High school is where students go to learn about topics like the fundamentals of quadratic functions, the various layers of the Earth, and Shakespeare. However, schools often fail to teach students about essential concepts they will actually need to know in order to thrive out in the real world. Topics like taxes, loans, and credit scores are usually not part of the school curriculum, but they’re vital to our financial health once we’re out of high school.
Whether you’re in high school, college, or somewhere in between, financial education is not something to take lightly since your entire future will depend on it once you’re out in the real world.
Here’s a list of basic financial concepts students don’t usually learn in school, but most definitely should:
These are loans granted by institutions to students who are in need of financial aid in order to pay for their tuition. Student loans are either federal or private. Some examples are the Free Application for Federal Student Aid (FAFSA) or Direct Subsidized or Unsubsidized loans. When picking out a loan, students should be aware of what the borrowing entails and should utilize resources like a student loan/salary calculator to plan out their financial future.
Taxes are a contribution imposed by the government that we have to pay in order to compensate for public services, such as roads, schools, judges and sanitary workers. Whether they’re income taxes taken out of your check or sales taxes when buying items from the store, everyone must pay taxes.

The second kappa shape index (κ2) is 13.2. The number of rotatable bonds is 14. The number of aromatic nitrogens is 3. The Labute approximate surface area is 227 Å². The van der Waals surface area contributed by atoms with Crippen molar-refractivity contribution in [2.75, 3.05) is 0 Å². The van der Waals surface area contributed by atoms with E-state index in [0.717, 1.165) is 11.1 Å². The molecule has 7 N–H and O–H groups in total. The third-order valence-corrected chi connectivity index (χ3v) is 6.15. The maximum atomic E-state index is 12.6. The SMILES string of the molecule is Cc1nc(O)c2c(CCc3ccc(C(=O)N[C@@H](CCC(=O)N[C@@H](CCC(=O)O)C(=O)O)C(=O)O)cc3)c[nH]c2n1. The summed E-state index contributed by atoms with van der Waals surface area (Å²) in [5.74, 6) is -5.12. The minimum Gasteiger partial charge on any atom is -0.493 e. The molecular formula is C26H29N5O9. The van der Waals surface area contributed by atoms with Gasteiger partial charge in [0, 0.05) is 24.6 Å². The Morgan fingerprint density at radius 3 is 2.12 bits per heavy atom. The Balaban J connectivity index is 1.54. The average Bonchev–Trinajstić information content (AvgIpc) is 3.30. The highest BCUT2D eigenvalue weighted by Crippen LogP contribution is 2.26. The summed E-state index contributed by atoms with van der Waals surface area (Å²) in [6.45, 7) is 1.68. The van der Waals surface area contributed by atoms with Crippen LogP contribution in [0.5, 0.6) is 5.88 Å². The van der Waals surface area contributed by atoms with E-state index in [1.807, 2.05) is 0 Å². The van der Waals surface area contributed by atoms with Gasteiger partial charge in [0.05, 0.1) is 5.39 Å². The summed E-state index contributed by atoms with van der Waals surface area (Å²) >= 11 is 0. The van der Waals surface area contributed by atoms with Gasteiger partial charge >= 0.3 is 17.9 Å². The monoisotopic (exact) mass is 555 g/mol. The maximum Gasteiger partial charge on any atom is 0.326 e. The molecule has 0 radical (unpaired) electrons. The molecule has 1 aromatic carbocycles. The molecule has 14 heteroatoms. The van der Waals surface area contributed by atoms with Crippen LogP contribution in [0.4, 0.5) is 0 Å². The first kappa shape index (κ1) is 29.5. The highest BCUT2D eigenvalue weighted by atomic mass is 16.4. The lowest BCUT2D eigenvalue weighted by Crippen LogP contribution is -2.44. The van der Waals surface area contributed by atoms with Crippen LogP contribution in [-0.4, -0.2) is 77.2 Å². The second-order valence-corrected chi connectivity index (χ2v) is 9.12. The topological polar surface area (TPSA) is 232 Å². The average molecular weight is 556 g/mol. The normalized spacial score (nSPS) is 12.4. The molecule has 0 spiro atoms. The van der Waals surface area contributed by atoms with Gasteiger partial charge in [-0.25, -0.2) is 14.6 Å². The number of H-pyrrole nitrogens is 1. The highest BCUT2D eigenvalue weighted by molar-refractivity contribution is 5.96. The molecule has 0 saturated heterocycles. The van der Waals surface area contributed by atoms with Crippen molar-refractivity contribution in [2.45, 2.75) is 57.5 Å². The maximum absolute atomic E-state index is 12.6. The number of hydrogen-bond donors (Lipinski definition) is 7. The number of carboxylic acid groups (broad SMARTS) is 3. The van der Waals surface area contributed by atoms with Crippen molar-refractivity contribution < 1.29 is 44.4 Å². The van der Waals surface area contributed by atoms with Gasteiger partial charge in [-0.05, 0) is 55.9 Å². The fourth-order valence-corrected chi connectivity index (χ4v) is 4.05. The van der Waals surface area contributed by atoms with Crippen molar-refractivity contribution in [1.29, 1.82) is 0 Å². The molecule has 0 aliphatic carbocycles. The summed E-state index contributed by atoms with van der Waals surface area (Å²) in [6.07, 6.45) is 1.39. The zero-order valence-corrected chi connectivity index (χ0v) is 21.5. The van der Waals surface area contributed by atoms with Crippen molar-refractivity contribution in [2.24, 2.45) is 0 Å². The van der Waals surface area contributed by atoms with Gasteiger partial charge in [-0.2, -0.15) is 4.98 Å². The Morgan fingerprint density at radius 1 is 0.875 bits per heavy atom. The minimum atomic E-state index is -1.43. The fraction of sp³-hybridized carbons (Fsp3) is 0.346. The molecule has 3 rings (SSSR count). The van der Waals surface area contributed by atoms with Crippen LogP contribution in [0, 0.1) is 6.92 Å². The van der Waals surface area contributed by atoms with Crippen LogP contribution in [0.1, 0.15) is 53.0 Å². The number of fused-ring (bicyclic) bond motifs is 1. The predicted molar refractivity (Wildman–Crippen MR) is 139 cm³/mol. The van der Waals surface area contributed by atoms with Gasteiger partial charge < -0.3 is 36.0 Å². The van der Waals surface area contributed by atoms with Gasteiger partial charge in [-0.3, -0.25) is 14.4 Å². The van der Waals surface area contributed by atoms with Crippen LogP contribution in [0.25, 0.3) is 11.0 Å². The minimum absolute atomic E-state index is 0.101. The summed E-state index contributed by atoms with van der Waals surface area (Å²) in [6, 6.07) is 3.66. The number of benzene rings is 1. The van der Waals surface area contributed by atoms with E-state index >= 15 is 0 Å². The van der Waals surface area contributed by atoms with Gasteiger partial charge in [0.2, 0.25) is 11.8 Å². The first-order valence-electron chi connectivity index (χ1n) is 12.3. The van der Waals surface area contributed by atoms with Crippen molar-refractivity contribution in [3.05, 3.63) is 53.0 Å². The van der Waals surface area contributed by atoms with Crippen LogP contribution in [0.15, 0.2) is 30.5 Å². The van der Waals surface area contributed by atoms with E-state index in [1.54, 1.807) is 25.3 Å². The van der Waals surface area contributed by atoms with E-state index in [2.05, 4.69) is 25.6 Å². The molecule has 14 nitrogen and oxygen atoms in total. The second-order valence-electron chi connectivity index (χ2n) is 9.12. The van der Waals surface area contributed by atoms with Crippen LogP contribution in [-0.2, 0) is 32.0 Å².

Credit and Debit Cards
Debit cards allow you to pay with money directly from your account. On the other hand, credit cards allow you to pay with money that the bank lent you. You’re expected to repay this money once the bank sends you a bill of your monthly expenses. You don’t have to repay the entire bill, however, it will be added onto your next month’s bill with extra interest, which can make or break your credit score.
A credit score is a number based on a level analysis of a person’s credit files, used to represent the creditworthiness of an individual. Credit scores are decision-making tools that help lenders anticipate how likely you are to repay your loan on time. Having a good credit score allows you to buy that dream apartment or brand new phone, as well as qualifying for a loan; and depending on the interest rate of the loan you qualify for, it could mean the difference between hundreds and even thousands of dollars in savings.
401(k)s are retirement payment plans sponsored by an employer. With this plan, workers are allowed to save a piece of their paycheck (often before taxes) and the taxes are paid only once the money is withdrawn from the account. Often times, your company will contribute money to your plan by up to 100 percent. For example, if you make $100,000 a year and you contribute 3 percent, that’s $3,000 in your retirement account.
While these are some of the most vital financial concepts, there are many others everyone should be aware of from a young age. After high school, students are often left to fend for themselves and learn from their experiences. However, leaving them to do so without even the most basic of weapons in their arsenal leaves them fully exposed in the already difficult transition. For now, all we can do is learn about these topics on our own, which shouldn’t be so hard given the numerous tools available out there.